Nancy Bush

Tvåändsstickning: Sweden’s Two-End Knitting

The need for warm, useful clothing was the foremost factor influencing the utilization of the technique of two-end knitting in Sweden, but the desire for beautiful and interesting clothing was also strong.

“Rebellious” and True Haapsalu Shawls

Deciphering the language of Estonian-lace knitting, Nancy Bush explains the subtle, and not so subtle, differences between "rebellious" and true Haapsalu shawls.

Norwegian Fingerless Gloves: A Pair of Offering Mitts to Knit

These offering mitts, also known as “mitts with tongues,” “church mitts,” or “stubby mitts,” were a traditional hand covering in rural Norway. They are a variation of the fingerless gloves or mitts that are popular today.

A Pair of Party Socks Inspired by Victorian Sock Patterns

These party socks were inspired by a number of historic socks Nancy Bush has been fortunate to see in various museums over the last ten years.

Special Knits for Special Occasions

Nancy Bush designed a special knit for a very special occasion—wedding gloves.

A Pair of Men’s Merino Socks from Weldon’s

This pattern for spiral-ribbed socks, from Weldon’s Practical Needlework, Volume 30, dates from 1914.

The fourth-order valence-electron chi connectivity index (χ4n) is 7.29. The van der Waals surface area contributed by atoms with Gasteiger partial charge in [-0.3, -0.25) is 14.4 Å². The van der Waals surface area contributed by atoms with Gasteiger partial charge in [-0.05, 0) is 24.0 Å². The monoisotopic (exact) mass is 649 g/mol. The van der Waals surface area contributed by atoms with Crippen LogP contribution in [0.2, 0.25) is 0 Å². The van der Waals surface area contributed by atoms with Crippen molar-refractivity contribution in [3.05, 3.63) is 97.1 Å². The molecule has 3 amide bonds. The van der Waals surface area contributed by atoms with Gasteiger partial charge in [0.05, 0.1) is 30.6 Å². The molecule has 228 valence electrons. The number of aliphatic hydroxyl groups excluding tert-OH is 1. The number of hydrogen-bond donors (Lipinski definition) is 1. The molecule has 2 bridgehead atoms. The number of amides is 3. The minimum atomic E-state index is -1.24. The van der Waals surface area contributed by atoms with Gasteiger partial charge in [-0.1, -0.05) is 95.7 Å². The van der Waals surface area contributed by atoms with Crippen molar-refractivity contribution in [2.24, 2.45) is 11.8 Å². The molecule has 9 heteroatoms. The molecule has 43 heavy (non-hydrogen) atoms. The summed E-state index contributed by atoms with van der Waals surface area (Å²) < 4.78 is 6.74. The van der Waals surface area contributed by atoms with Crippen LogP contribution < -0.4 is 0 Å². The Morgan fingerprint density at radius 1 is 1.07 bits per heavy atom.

Nancy’s Knitted Stockings for a Young Lady

The knitted stockings shown below were featured in Weldon’s Practical Needlework, Volume 15, published in London in 1900. They were designed to come above the knee, but I have reworked it as a long sock, 12 inches (30.5 cm) above the heel flap.

Egyptian Socks to Knit

This project was adapted from Nancy Bush’s Folk Socks: The History & Techniques of Handknitted Footwear. In addition to the Egyptian Socks, there were patterns for seventeen other designs, all inspired by traditional, historic references.

Knitted Socks with Fancy Cuffs

Knitted socks make the perfect little project for learning a new-to-you knitting technique! Have you tried knitting Estonian nupps?

Linda’s September 1981 Haapsalu Scarf

The pattern for this square scarf comes from Linda Elgas’s book Haapsalu rätikud [Haapsalu Scarves] published in 2001 with support from the Haapsalu Handicraft Society in Haapsalu, Estonia.